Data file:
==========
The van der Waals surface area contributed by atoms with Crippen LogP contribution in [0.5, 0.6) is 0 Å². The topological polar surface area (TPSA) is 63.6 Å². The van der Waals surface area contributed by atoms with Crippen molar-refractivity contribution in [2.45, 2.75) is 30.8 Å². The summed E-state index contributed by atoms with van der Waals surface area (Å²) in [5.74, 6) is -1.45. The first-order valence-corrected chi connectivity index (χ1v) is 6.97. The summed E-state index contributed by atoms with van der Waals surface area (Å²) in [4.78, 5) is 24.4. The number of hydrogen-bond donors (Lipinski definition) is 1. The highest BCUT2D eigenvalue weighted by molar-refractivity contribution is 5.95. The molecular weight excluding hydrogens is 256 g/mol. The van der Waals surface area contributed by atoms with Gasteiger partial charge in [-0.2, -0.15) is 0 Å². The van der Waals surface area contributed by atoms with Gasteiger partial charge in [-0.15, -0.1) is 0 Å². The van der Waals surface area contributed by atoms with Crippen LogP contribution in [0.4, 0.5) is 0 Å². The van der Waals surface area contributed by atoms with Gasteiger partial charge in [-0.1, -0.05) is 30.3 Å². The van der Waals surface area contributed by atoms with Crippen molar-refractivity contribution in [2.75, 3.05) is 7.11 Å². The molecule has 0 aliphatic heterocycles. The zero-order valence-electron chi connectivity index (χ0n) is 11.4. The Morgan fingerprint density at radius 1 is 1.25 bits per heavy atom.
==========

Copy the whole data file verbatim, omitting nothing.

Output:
The van der Waals surface area contributed by atoms with Crippen LogP contribution in [0.5, 0.6) is 0 Å². The topological polar surface area (TPSA) is 63.6 Å². The van der Waals surface area contributed by atoms with Crippen molar-refractivity contribution in [2.45, 2.75) is 30.8 Å². The summed E-state index contributed by atoms with van der Waals surface area (Å²) in [5.74, 6) is -1.45. The first-order valence-corrected chi connectivity index (χ1v) is 6.97. The summed E-state index contributed by atoms with van der Waals surface area (Å²) in [4.78, 5) is 24.4. The number of hydrogen-bond donors (Lipinski definition) is 1. The highest BCUT2D eigenvalue weighted by molar-refractivity contribution is 5.95. The molecular weight excluding hydrogens is 256 g/mol. The van der Waals surface area contributed by atoms with Gasteiger partial charge in [-0.2, -0.15) is 0 Å². The van der Waals surface area contributed by atoms with Gasteiger partial charge in [-0.15, -0.1) is 0 Å². The van der Waals surface area contributed by atoms with Crippen LogP contribution in [0.4, 0.5) is 0 Å². The van der Waals surface area contributed by atoms with Gasteiger partial charge in [-0.1, -0.05) is 30.3 Å². The van der Waals surface area contributed by atoms with Crippen molar-refractivity contribution in [2.75, 3.05) is 7.11 Å². The molecule has 0 aliphatic heterocycles. The zero-order valence-electron chi connectivity index (χ0n) is 11.4. The Morgan fingerprint density at radius 1 is 1.25 bits per heavy atom.